Summer Institute for Computing Education

Summer Institute for Computing Education

AP Case Study Overview Barbara Ericson [email protected] March 2006 Georgia Institute of Technology Learning Goals Understand the case-study design and implementation What is the purpose of the case study? What are the classes? How to extend the case study? What is good about the design? How to study for the exam? Georgia Institute of Technology

Purpose Provide a larger example of an object-oriented program To use Run the program Look at the code and modify it To learn from An example of good design, documentation, and code Discuss design issues To extend Deepen understanding of inheritance and polymorphism by using them to extend a program Georgia Institute of Technology Example Simulation

A simulation of a realworld environment A simulation of fish in a lake Job simulation Master / apprentice Pat is learning from Jamie about how to do Object-Oriented design Georgia Institute of Technology Setting the Stage Pat, gets a summer job programming for marine biologists Needs to modify an existing program written by Jamie

Runs the program Tries to understand it Designs, codes, and tests modifications The narrative is her report Georgia Institute of Technology What is in the Case Study? Source and class files for main classes Jar files for other classes In Code directory Narrative Report by Pat In Narrative directory

Data files for setting up simulations In DataFiles directory Javadoc html documentation In Documentation directory How to run in several development environments In ExecutionInformation directory Georgia Institute of Technology Narrative Chapters 1. Pats exploration

Run the program Think about what is happening 2. Explanation of the classes by Jamie 3. Modifying behavior Adding breeding and dying 4. Adding inheritance (specialization) Adding slow and darter fish 5. Modifying the environment

Unbounded environment Georgia Institute of Technology What is the Goal of the Program? I worked on a simulation of fish moving in a relatively small body of water, such as a lake. First fish can only move Later the fish can breed and die (Chapter 3) Later add slow fish and darter fish (Chapter 4) Later add other environments (Chapter 5) Georgia Institute of Technology Chapter 1 - Exploration Run the main methods in the simple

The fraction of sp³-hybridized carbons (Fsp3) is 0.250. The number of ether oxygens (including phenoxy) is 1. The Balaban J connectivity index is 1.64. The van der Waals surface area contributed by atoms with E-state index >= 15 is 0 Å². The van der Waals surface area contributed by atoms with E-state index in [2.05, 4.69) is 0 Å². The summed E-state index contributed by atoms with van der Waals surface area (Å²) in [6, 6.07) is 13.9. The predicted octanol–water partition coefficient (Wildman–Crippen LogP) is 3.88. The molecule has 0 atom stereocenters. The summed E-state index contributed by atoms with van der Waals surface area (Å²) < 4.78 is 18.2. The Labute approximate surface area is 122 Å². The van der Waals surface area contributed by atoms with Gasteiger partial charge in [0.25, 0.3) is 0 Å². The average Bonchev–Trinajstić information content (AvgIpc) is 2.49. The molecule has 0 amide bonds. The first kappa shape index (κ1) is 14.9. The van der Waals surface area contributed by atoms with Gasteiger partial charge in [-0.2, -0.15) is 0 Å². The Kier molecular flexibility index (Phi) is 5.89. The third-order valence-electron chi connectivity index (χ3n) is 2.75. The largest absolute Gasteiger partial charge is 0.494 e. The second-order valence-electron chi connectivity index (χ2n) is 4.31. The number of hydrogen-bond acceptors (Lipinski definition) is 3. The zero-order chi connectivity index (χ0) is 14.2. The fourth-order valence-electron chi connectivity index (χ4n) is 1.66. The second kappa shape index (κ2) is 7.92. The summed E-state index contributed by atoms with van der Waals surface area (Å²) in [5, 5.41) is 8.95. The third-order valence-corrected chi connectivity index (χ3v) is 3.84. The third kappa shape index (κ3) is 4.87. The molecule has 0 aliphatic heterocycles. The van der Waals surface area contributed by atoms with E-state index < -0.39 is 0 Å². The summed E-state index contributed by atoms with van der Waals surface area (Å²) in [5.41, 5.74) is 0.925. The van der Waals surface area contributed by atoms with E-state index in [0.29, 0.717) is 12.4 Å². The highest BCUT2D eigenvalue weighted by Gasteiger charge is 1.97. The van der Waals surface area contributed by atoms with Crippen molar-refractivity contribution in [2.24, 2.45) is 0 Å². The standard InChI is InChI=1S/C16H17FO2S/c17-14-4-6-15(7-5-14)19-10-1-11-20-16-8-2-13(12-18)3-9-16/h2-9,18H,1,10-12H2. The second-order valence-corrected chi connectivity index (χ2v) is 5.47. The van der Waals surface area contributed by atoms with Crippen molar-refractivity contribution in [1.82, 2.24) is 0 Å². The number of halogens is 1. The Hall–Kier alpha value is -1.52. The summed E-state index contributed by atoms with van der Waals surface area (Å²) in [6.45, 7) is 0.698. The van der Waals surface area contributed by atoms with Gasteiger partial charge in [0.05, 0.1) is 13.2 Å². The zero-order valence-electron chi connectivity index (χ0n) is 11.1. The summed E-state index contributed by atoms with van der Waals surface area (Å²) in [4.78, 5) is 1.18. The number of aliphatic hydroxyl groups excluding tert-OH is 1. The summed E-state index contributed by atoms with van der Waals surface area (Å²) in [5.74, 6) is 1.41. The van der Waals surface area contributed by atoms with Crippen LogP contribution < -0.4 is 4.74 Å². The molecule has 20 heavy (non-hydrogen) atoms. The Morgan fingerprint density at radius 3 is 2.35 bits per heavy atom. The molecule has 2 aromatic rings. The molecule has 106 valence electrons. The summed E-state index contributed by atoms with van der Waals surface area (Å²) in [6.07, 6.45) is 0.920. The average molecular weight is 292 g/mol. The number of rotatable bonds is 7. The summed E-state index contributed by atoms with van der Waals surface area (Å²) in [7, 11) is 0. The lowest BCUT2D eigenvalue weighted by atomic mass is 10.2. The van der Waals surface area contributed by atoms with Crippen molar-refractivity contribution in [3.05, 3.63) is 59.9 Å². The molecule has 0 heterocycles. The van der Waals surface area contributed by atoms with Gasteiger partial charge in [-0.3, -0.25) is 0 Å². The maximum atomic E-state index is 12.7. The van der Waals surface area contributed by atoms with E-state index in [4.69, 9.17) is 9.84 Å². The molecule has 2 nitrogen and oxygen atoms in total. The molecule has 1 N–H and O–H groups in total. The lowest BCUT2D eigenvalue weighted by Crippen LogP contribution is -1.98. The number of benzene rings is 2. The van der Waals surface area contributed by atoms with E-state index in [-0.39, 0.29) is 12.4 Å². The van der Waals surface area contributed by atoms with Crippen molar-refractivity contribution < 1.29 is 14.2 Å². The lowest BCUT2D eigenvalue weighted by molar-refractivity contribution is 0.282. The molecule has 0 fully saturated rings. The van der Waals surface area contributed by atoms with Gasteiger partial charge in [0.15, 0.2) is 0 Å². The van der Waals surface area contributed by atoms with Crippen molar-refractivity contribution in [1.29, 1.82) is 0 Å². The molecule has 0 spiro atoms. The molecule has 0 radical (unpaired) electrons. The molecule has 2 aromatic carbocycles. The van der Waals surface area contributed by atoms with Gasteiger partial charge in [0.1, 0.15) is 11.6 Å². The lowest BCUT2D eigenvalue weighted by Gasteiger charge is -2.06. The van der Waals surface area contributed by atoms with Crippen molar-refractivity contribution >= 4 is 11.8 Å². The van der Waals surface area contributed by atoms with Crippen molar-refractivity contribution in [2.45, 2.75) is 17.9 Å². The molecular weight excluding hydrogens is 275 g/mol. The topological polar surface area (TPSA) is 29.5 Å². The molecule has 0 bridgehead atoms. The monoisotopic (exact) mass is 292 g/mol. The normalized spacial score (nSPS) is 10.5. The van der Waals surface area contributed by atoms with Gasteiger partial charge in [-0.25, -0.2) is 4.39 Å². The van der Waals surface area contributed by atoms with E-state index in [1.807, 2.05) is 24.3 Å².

demos SimpleMBSDemo1, SimpleMBSDemo2 Underline the nouns and verbs in the specification on the next slide Do a walk-through with students acting as fish (blindfolded) and the environment Who does what? Use CRC cards to determine the Classes you might need Georgia Institute of Technology Chapter 1 Analysis Exericse The marine biology simulation case study is a simulation program designed to help marine biologists study fish movement in a

small, bounded environment such as a lake or bay. For modeling purposes, the biologists think of the environment as a rectangular grid, with fish moving from cell to cell in the grid. Each cell contains zero or one fish. Georgia Institute of Technology Fish in a Bounded Environment Georgia Institute of Technology Exploring the Code Chapter 2 In this chapter you get a guided tour of the code What are the main classes and interfaces? Simulation, Fish, Environment

What other classes and interfaces are there? Locatable, Location, Direction, EnvDisplay, RandNumGenerator, Debug Georgia Institute of Technology Simulation Class A simulation of fish would need a simulation class To set up the simulation objects To run the simulation Usually a simulation will take place over time

So we need something to say that a unit of time has passed A simulation time step Georgia Institute of Technology Fish Class A simulation of fish would require a Fish class What data does a fish need to know about itself? What can fish do? Georgia Institute of Technology

BoundedEnvironment Class A simulation of fish in a bounded environment like a lake or bay Does it matter if it is a lake or bay? What is a boundedenvironment? What data does the environment need to know about? What can an environment do? Georgia Institute of Technology The First Simple Simulation Create a bounded environment with a number of rows and columns